Vitamin D , Your Health and the Winter
By Andrea Anfuso-Sisto, RD
Vitamin D is a nutrient found in some foods that is needed for health and maintaining strong bones. It is required for your body to absorb calcium, which is the bones main building blocks, from foods and supplements. Vitamin D is also used by our muscles to move, our nerves to carry messages between the brain and every body part, and our immune systems need it to fight off invading bacteria and viruses. We usually associate Vitamin D with calcium and their protective effects from osteoporosis, but as you see, Vitamin D is found in cells throughout the body.
The body makes vitamin D when skin is directly exposed to the sun, but research shows that the winter months greatly reduce our supply of Vitamin D. Skin exposed to sunshine indoors through a window will not produce vitamin D. Cloudy days, shade, and having dark-colored skin also cut down on the amount of vitamin D the skin makes.
The following are the Recommended Daily Allowance for Vitamin D in International Units (IU):
|Birth to 12 months
|Children 1–13 years
|Teens 14–18 years
|Adults 19–70 years
|Adults 71 years and older
|Pregnant and breastfeeding
What foods provide vitamin D?
Very few foods naturally have vitamin D. Fortified foods provide most of the vitamin D in American diets.
- Fatty fish such as salmon, tuna, and mackerel are among the best sources.
- Beef liver, cheese, and egg yolks provide small amounts.
- Mushrooms provide some vitamin D. In some mushrooms that are newly available in stores, the vitamin D content is being boosted by exposing these mushrooms to ultraviolet light.
- Almost all of the U.S. milk supply is fortified with 400 IU of vitamin D per quart. But foods made from milk, like cheese and ice cream, are usually not fortified.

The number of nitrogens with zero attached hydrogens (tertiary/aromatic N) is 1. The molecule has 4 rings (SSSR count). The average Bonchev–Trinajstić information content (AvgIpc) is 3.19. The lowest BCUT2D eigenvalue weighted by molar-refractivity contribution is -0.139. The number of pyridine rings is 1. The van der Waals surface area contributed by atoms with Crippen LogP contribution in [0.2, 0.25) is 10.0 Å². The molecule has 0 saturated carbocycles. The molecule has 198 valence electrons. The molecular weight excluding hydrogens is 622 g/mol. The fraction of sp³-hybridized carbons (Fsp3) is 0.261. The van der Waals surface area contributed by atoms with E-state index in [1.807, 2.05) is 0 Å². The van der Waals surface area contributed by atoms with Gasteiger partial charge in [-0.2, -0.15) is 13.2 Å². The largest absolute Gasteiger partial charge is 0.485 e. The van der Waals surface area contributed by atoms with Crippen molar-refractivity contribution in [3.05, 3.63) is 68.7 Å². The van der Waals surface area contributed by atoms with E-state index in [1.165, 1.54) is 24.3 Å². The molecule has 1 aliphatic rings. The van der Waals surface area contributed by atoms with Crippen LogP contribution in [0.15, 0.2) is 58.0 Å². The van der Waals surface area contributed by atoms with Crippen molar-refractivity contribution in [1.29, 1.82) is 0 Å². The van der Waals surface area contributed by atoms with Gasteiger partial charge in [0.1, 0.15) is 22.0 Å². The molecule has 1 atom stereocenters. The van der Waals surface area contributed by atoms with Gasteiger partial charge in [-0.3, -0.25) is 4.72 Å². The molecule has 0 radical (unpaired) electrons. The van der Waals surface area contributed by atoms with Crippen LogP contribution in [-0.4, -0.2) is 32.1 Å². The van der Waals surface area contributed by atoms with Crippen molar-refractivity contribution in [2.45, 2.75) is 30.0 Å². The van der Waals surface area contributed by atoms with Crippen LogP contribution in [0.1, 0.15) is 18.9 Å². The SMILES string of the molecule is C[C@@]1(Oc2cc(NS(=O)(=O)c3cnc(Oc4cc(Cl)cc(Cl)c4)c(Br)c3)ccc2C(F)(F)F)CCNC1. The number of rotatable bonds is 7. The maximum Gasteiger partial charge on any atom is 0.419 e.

- Vitamin D is added to many breakfast cereals and to some brands of orange juice, yogurt, margarine, and soy beverages; check the labels.
Vitamin D and supplements:
Vitamin D is found in supplements (and fortified foods) in two different forms: D2 (ergocalciferol) and D3 (cholecalciferol). Both increase vitamin D in the blood.
The safe upper limit for vitamin D is 1,000 to 1,500 IU/day for infants, 2,500 to 3,000 IU/day for children 1-8 years, and 4,000 IU/day for children 9 years and older, adults, and pregnant and lactating teens and women. Vitamin D toxicity almost always occurs from overuse of supplements. Excessive sun exposure doesn’t cause vitamin D poisoning because the body limits the amount of this vitamin it produces.
The best measure of one’s vitamin D status is blood levels of a form known as 25-hydroxyvitamin D. Levels are described in either nanomoles per liter (nmol/L) or nanograms per milliliter (ng/mL), where 1 nmol/L = 0.4 ng/mL.In general, levels below 30 nmol/L (12 ng/mL) are too low for bone or overall health, and levels above 125 nmol/L (50 ng/mL) are probably too high. Levels of 50 nmol/L or above (20 ng/mL or above) are sufficient for most people.
If your level is found on the ‘low’ side, you physician will likely prescribe a high dose Vitamin D supplement for several weeks to boost you to an optominal level. After that, it is important to continue to take a supplement daily, which may be recommended in the 2,000 – 4,000 IU range.
Vitamin D is being studied for its possible connections to several diseases and medical problems, including diabetes, hypertension, and autoimmune conditions such as multiple sclerosis. Two of them discussed below are bone disorders and some types of cancer.